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Details You're Not Supposed To See From Boston U's Patent Settlements 130

Posted by timothy
from the those-lights-can-be-infuriating-at-night dept.
curtwoodward (2147628) writes "In January, Boston University settled lawsuits against two dozen big technology companies for allegedly using its patented blue LED technology without permission. But apparently, the school's lawyers were a little too forthcoming for everyone's tastes — they recently asked a federal judge to delete a court filing that spelled out all of the companies who settled. Luckily, we still had the unredacted version, which shows that Apple, Amazon, Microsoft, Motorola and many more are on the list, even if they don't want you to know it."
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Details You're Not Supposed To See From Boston U's Patent Settlements

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  • by Anonymous Coward on Thursday April 03, 2014 @01:00PM (#46650739)

    Universities should serve the public good. Anything created there should go into the public commons and be available to anybody and everybody to use. When you make the choice to be, or work at, a university you trade profit for service. If you can't accept that, then work somewhere else, or be some other type of an institution than a university.

  • by brainboyz (114458) on Thursday April 03, 2014 @01:05PM (#46650795) Homepage

    Agreed, double dipping on "private" profits and public funds seems a little...what do they always call the private sector?...Oh yeah, greedy.

  • by TheGratefulNet (143330) on Thursday April 03, 2014 @01:08PM (#46650827)

    students and alumni?

    or, has the model of 'students pay to atten' no longer enough to keep the uni's afloat?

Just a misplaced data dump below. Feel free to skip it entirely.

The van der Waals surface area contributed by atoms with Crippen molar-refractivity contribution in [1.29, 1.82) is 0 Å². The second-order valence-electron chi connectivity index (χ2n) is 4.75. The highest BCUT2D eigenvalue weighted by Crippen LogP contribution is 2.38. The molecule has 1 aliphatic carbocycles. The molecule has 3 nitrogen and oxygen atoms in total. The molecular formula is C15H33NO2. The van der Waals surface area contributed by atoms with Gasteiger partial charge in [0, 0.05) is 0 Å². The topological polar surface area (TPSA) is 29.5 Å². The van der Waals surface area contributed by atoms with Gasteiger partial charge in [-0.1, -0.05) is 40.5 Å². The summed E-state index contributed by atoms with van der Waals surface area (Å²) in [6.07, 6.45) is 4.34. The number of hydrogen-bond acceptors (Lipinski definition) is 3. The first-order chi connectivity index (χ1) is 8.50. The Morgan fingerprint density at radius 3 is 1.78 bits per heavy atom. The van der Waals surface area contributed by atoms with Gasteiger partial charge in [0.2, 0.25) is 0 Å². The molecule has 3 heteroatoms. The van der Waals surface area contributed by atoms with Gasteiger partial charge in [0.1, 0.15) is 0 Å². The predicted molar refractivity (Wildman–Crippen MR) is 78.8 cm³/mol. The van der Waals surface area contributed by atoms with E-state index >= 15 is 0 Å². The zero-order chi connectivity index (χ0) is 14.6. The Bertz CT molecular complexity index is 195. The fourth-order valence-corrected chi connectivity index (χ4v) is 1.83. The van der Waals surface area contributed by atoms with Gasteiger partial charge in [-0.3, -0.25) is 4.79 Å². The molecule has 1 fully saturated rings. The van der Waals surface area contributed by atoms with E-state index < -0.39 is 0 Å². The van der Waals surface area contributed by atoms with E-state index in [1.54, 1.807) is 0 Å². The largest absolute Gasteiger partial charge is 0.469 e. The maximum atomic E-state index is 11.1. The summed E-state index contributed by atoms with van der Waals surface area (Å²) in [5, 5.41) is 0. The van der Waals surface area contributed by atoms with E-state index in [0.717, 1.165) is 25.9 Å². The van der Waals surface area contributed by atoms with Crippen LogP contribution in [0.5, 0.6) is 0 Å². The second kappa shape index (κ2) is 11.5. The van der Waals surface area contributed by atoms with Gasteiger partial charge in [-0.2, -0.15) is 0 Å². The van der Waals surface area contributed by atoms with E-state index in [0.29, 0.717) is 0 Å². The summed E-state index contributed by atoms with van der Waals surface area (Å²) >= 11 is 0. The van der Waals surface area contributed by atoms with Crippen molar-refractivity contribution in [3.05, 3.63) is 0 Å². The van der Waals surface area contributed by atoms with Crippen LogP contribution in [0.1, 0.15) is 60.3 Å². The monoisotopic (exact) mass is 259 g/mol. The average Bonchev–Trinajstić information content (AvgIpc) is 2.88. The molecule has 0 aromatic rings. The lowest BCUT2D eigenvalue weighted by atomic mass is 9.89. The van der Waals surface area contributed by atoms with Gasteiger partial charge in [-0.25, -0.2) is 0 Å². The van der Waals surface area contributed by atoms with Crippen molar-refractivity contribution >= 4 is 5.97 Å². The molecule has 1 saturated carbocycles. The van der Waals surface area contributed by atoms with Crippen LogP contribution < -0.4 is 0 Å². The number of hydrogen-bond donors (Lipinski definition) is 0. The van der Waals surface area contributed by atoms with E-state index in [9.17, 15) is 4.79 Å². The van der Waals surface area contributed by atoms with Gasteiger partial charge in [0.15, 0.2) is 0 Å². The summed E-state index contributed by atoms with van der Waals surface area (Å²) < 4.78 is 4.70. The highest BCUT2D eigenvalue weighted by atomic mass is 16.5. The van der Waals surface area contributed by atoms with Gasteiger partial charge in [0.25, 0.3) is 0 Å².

given how much textbooks cost these days, you'd think they'd all be rolling in money and not need to sue companies.

    then again, any time a company of large size is sued, god saves the life of a puppy. so there's that going for it; which is nice.

  • by Silas is back (765580) on Thursday April 03, 2014 @01:26PM (#46651023) Homepage Journal
    When Universities invent something, like blue LEDs, and put it out there "for free", it doesn't serve the public good. What it will serve is the large companies who need the technology and now get it for free, paid for by taxpayer money. The University gets nothing from the invention, the students don't get to profit from lower tuition fees (no, tuition fees are by far not enough to cover a University's expenses) and the public good gets nothing else than to pay taxes and the possibility to build a company assembling blue LEDs without having to worry about patents. Well, I guess that's something.
  • by RenderSeven (938535) on Thursday April 03, 2014 @02:03PM (#46651443)
    As NPR pointed out a few months ago, "Do universities really need a Director of Diversity at $175,000 per year?"
  • by mysidia (191772) on Thursday April 03, 2014 @02:15PM (#46651515)

    Universities should serve the public good. Anything created there should go into the public commons and be available to anybody and everybody to use.